Getting Started


Before installing Idris, you will need to make sure you have all of the necessary libraries and tools. You will need:

  • A fairly recent version of GHC. The earliest version we currently test with is 7.10.3.
  • The GNU Multiple Precision Arithmetic Library (GMP) is available from MacPorts/Homebrew and all major Linux distributions.

Downloading and Installing

The easiest way to install Idris, if you have all of the prerequisites, is to type:

cabal update; cabal install idris

This will install the latest version released on Hackage, along with any dependencies. If, however, you would like the most up to date development version you can find it, as well as build instructions, on GitHub at:

If you haven’t previously installed anything using Cabal, then Idris may not be on your path. Should the Idris executable not be found please ensure that you have added ~/.cabal/bin to your $PATH environment variable. Mac OS X users may find they need to add ~/Library/Haskell/bin instead, and Windows users will typically find that Cabal installs programs in %HOME%\AppData\Roaming\cabal\bin.

To check that installation has succeeded, and to write your first Idris program, create a file called hello.idr containing the following text:

module Main

main : IO ()
main = putStrLn "Hello world"

If you are familiar with Haskell, it should be fairly clear what the program is doing and how it works, but if not, we will explain the details later. You can compile the program to an executable by entering idris hello.idr -o hello at the shell prompt. This will create an executable called hello, which you can run:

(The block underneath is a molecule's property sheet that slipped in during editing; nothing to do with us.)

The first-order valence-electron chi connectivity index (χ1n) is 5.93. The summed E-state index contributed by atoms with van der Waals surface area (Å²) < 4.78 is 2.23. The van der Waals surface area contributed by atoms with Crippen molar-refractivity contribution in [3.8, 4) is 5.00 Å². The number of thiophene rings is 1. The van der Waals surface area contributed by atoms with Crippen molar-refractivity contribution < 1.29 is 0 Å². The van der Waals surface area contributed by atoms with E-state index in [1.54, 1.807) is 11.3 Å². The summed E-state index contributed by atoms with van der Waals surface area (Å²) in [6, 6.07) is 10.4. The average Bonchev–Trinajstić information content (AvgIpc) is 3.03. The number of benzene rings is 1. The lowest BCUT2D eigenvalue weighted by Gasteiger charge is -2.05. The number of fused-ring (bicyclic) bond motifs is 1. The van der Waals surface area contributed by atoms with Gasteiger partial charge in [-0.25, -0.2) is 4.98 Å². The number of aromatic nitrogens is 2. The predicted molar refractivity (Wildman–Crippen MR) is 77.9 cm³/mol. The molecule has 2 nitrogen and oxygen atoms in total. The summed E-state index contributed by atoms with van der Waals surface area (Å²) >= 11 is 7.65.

$ idris hello.idr -o hello
$ ./hello
Hello world

Please note that the dollar sign $ indicates the shell prompt! Some useful options to the Idris command are:

  • -o prog to compile to an executable called prog.
  • --check type check the file and its dependencies without starting the interactive environment.
  • --package pkg add package as dependency, e.g. --package contrib to make use of the contrib package.
  • --help display usage summary and command line options.

The Interactive Environment

Entering idris at the shell prompt starts up the interactive environment. You should see something like the following:

$ idris
    ____    __     _
   /  _/___/ /____(_)____
   / // __  / ___/ / ___/     Version 1.3.3
 _/ // /_/ / /  / (__  )
/___/\__,_/_/  /_/____/       Type :? for help


This gives a ghci style interface which allows evaluation of, as well as type checking of, expressions; theorem proving, compilation; editing; and various other operations. The command :? gives a list of supported commands. Below, we see an example run in which hello.idr is loaded, the type of main is checked and then the program is compiled to the executable hello. Type checking a file, if successful, creates a bytecode version of the file (in this case hello.ibc) to speed up loading in future. The bytecode is regenerated if the source file changes.

$ idris hello.idr
     ____    __     _
    /  _/___/ /____(_)____
    / // __  / ___/ / ___/     Version 1.3.3
  _/ // /_/ / /  / (__  )
 /___/\__,_/_/  /_/____/       Type :? for help

Type checking ./hello.idr
*hello> :t main
Main.main : IO ()
*hello> :c hello
*hello> :q
Bye bye
$ ./hello
Hello world